Feb 5, 2015
UK grocery watchdog to probe
Tesco's supplier practices
Feb 5, 2015
LONDON, United Kingdom - Britain's grocery industry watchdog opened an investigation on Thursday into Tesco's relations with its suppliers, dealing a further blow to the battered reputation of the country's biggest supermarket.
The Groceries Code Adjudicator (GCA) Christine Tacon, set to be given the power to fine retailers up to one percent of their annual UK turnover, said she had formed "a reasonable suspicion" that Tesco had breached the industry's code of practice.
She said there was evidence that breaches "were not isolated incidents, each involving a number of suppliers and significant sums of money".
She will examine the existence and extent of practices which resulted in delayed payments to suppliers. The inquiry will also look into payments made by suppliers to secure more prominent places on shelves for goods.
The investigation comes on top of those by Britain's Serious Fraud Office and the Financial Reporting Council in the wake of Tesco's 263 million pounds profit over-statement. The firm is also facing possible investor lawsuits in the United States.
Dave Lewis, who became Tesco CEO last September, has announced plans to cut costs and sell assets to tackle the crisis he inherited at Britain's biggest retailer. Tesco had UK sales of 48 billion pounds in 2013-14.
Tacon said she took the decision to launch an investigation after considering information submitted to her relating to Tesco's accounting irregularities.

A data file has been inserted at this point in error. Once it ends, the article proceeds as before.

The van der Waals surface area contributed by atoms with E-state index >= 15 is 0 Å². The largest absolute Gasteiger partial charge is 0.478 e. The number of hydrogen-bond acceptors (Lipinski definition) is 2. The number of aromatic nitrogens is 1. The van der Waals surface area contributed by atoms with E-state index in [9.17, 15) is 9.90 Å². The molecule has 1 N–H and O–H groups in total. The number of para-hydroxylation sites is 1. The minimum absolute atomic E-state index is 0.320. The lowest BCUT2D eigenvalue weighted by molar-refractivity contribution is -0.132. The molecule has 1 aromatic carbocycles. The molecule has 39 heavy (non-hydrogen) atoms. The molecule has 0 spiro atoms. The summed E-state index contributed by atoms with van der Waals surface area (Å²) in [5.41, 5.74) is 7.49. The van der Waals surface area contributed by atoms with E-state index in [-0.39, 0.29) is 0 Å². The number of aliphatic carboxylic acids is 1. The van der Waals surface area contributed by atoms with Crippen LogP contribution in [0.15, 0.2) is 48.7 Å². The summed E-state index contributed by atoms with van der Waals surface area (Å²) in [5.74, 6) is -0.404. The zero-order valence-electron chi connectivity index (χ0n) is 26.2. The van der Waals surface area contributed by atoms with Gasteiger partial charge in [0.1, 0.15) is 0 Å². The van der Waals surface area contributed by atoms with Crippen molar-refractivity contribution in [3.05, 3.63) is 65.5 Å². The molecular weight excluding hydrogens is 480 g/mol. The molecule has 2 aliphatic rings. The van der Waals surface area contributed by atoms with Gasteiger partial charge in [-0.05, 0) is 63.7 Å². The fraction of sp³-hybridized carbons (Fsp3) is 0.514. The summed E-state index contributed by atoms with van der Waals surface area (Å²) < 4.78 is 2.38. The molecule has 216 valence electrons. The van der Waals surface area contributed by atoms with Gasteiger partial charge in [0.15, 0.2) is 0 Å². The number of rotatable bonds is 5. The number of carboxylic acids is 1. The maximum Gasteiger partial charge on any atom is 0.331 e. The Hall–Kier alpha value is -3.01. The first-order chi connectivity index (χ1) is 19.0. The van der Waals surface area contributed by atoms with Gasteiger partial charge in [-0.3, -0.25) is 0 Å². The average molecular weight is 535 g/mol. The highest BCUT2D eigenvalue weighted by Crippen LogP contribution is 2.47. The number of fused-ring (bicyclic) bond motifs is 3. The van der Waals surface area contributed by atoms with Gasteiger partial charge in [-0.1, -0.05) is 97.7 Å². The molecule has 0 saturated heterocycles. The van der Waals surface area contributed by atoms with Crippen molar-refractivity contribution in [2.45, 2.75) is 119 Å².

"This is the first investigation I have launched and it is a significant step for the GCA," she said.
Having discussed the practices with Tesco, Tacon now needs more information from suppliers to determine what further action to take. She called for evidence to be submitted by April 3.
"We will continue to cooperate fully with the GCA as she carries out her investigation and welcome the opportunity for our suppliers to provide direct feedback," Tesco said.
Under Lewis, Tesco has acted to strengthen compliance and is changing the way it works with suppliers.
Shares in Tesco, which last year hit a 14-year low after four profit warnings, slipped 0.8 percent to 228 pence by 0915 GMT.
The GCA probe will cover the conduct of Tesco from June 2013, when the watchdog was created, to February 2015, and was expected to take six to nine months.
Last week the government set out plans to give the GCA powers to impose fines before the May 7 general election.
£1 = $1.52
© Thomson Reuters 2021 All rights reserved.